(see update below)

I'm evaluating Team Foundation Service and observing a somewhat strange behavior. Since I understand that TFS+Git repositories are private - I thought to see how security is managed.

So I changed my Visual Studio 2012 Git Settings to use a "Fake" user - I wasn't asked for any password - see below:

enter image description here

After that, I added some "fake.txt" file, committed changes and pushed them to the server repository.

To my surprise - the server allowed me to do it - and now this "fake user" commit actually appears in my TFS repository:

enter image description here

I wasn't asked for a password at any stage. What am I doing wrong? Or there's no security at all in TFS service?

Thank you, Boris.

UPDATE: here's what I found so far:

  • The user/email described in Git settings has nothing to do with the user who actually authenticates, as Nathan explained.
  • VS2012 uses IE on the background, in order to authenticate with TF service. As a result, if there's any instance of IE running, which is already authenticated (or if it's "remember me" auto-authenticated) - that's the authentication which will be used. IMHO, this is ugly, but I can live with that.
  • Worse than that - you also need to sign-out in "Configure Team Projects" dialog (which sometimes is hidden, when logon is managed via control panel's "Manage Credentials" feature - see here How can I change the default credentials used to connect to Visual Studio Online (TFSPreview) when loading Visual Studio up?). Still ugly, but I can live with that as well.

So for the original question - I found some kind of solution.

But, what still remains a mystery is that there's no way to figure out who that "Fake User" really was. In other words, the following workflow seems to be the current standard:

  • Logon as some "RealUser", this will be well-authenticated via IE or GitHub client
  • Change your details, so that you'll be "FakeUser"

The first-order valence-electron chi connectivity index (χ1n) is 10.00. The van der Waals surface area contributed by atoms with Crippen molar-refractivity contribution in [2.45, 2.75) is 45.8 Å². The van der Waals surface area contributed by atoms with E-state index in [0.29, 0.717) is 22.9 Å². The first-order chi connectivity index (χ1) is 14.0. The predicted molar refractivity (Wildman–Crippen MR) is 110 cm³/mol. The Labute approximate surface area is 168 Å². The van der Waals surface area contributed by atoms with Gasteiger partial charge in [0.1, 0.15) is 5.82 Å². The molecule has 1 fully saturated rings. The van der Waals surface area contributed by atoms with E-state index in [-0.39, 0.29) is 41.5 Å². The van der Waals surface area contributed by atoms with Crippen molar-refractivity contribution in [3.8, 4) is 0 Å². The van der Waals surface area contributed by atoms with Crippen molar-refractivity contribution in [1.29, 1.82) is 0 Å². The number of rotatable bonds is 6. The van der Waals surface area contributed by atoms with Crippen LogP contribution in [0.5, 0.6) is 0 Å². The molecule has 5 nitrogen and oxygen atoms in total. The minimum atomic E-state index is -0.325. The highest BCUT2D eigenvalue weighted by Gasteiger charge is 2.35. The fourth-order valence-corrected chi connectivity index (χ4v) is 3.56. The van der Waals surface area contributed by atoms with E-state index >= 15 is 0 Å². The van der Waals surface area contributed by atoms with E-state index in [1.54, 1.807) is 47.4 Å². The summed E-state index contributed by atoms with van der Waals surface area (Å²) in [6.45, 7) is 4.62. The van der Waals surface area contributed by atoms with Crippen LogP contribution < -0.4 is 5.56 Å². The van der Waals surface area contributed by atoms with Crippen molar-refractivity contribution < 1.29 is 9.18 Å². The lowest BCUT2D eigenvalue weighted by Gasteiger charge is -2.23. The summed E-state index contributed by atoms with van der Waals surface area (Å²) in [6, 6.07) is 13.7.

• "Do bad stuff to files in the repo" > commit > push
  • TF service will accept the change (because you're authenticated as "RealUser")
  • But the damage in the repo will appear as done by "FakeUser" and I couldn't find any UI/command which "extracts" the real authenticated user who did the change (see the screenshot above, from the TFS web UI - no mention of my real authenticated username/liveID).

Interestingly, GitHub has pretty much the same behavior, but there is somewhat complicated workaround - you can go to your collaborators, select each collaborator and then check collaborator's activity - you'll see the "Fake" push operation there. This ease of impersonation is even officially admitted by github here: https://help.github.com/articles/why-are-my-commits-linked-to-the-wrong-user

So considering all the above - my question now is:

Is there really no way to prevent/detect malicious/accidential user impersonation in TF service?


After hours of digging - I found somewhat acceptable solution:

  • Navigate browser to repository > CODE > Commits
  • Select the relevant commit and expand the arrow near the "FakeUser" authoring:

    enter image description here

  • Voila! The real "pusher" username is shown

    enter image description here


You were asked for a username and password when you connected to the TF server and cloned the repo. The username and password is cached. You can actually do this with any git repo by setting the user.name and user.email settings (which is what the UI you are showing is doing). The commit username for git actually aren't the same as the security for access the git service - which is why you can do what you did.

Rest assured, the server is secured with your TFS credentials.

  • Thanks, but then - how to I change my real, secure, login credentials (e.g. if I indeed want to connect with a real - but different username)? – Borka May 21 '13 at 5:49
  • To expand on the Git part: Git does not have any authentication or authorization mechanism built in. Everyone who has physical access can push to and pull from it. The server is what adds an authentication layer, which is completely separate from Git’s internal commit attribution settings. – poke May 21 '13 at 12:36

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